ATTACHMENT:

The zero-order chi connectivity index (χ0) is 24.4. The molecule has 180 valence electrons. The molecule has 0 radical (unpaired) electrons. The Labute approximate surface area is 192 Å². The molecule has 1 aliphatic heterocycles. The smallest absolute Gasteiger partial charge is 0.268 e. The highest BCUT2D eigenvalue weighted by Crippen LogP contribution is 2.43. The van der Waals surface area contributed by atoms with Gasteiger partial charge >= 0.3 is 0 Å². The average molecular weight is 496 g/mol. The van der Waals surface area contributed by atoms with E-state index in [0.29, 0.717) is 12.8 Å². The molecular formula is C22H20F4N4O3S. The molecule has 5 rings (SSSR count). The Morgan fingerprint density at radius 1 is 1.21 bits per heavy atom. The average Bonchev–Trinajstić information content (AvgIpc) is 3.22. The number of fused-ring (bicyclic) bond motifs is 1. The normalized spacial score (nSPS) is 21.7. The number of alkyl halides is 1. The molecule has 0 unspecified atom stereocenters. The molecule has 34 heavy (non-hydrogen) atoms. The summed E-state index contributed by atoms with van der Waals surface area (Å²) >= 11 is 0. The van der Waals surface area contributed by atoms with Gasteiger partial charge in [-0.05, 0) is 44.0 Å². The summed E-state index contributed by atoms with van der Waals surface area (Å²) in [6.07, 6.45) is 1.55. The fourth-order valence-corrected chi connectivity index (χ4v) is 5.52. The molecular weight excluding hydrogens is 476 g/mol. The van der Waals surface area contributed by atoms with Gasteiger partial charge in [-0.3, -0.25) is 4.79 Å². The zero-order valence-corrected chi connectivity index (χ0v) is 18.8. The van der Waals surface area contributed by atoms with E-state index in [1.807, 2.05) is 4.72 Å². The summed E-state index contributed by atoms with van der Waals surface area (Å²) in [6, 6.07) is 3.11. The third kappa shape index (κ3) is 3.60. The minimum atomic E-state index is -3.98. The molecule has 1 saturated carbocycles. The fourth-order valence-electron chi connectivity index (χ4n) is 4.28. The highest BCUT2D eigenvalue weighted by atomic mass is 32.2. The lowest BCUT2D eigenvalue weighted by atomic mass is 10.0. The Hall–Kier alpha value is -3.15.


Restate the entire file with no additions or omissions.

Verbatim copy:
The zero-order chi connectivity index (χ0) is 24.4. The molecule has 180 valence electrons. The molecule has 0 radical (unpaired) electrons. The Labute approximate surface area is 192 Å². The molecule has 1 aliphatic heterocycles. The smallest absolute Gasteiger partial charge is 0.268 e. The highest BCUT2D eigenvalue weighted by Crippen LogP contribution is 2.43. The van der Waals surface area contributed by atoms with Gasteiger partial charge >= 0.3 is 0 Å². The average molecular weight is 496 g/mol. The van der Waals surface area contributed by atoms with E-state index in [0.29, 0.717) is 12.8 Å². The molecular formula is C22H20F4N4O3S. The molecule has 5 rings (SSSR count). The Morgan fingerprint density at radius 1 is 1.21 bits per heavy atom. The average Bonchev–Trinajstić information content (AvgIpc) is 3.22. The number of fused-ring (bicyclic) bond motifs is 1. The normalized spacial score (nSPS) is 21.7. The number of alkyl halides is 1. The molecule has 0 unspecified atom stereocenters. The molecule has 34 heavy (non-hydrogen) atoms. The summed E-state index contributed by atoms with van der Waals surface area (Å²) >= 11 is 0. The van der Waals surface area contributed by atoms with Gasteiger partial charge in [-0.05, 0) is 44.0 Å². The summed E-state index contributed by atoms with van der Waals surface area (Å²) in [6.07, 6.45) is 1.55. The fourth-order valence-corrected chi connectivity index (χ4v) is 5.52. The molecular weight excluding hydrogens is 476 g/mol. The van der Waals surface area contributed by atoms with Gasteiger partial charge in [-0.3, -0.25) is 4.79 Å². The zero-order valence-corrected chi connectivity index (χ0v) is 18.8. The van der Waals surface area contributed by atoms with E-state index in [1.807, 2.05) is 4.72 Å². The summed E-state index contributed by atoms with van der Waals surface area (Å²) in [6, 6.07) is 3.11. The third kappa shape index (κ3) is 3.60. The minimum atomic E-state index is -3.98. The molecule has 1 saturated carbocycles. The fourth-order valence-electron chi connectivity index (χ4n) is 4.28. The highest BCUT2D eigenvalue weighted by atomic mass is 32.2. The lowest BCUT2D eigenvalue weighted by atomic mass is 10.0. The Hall–Kier alpha value is -3.15.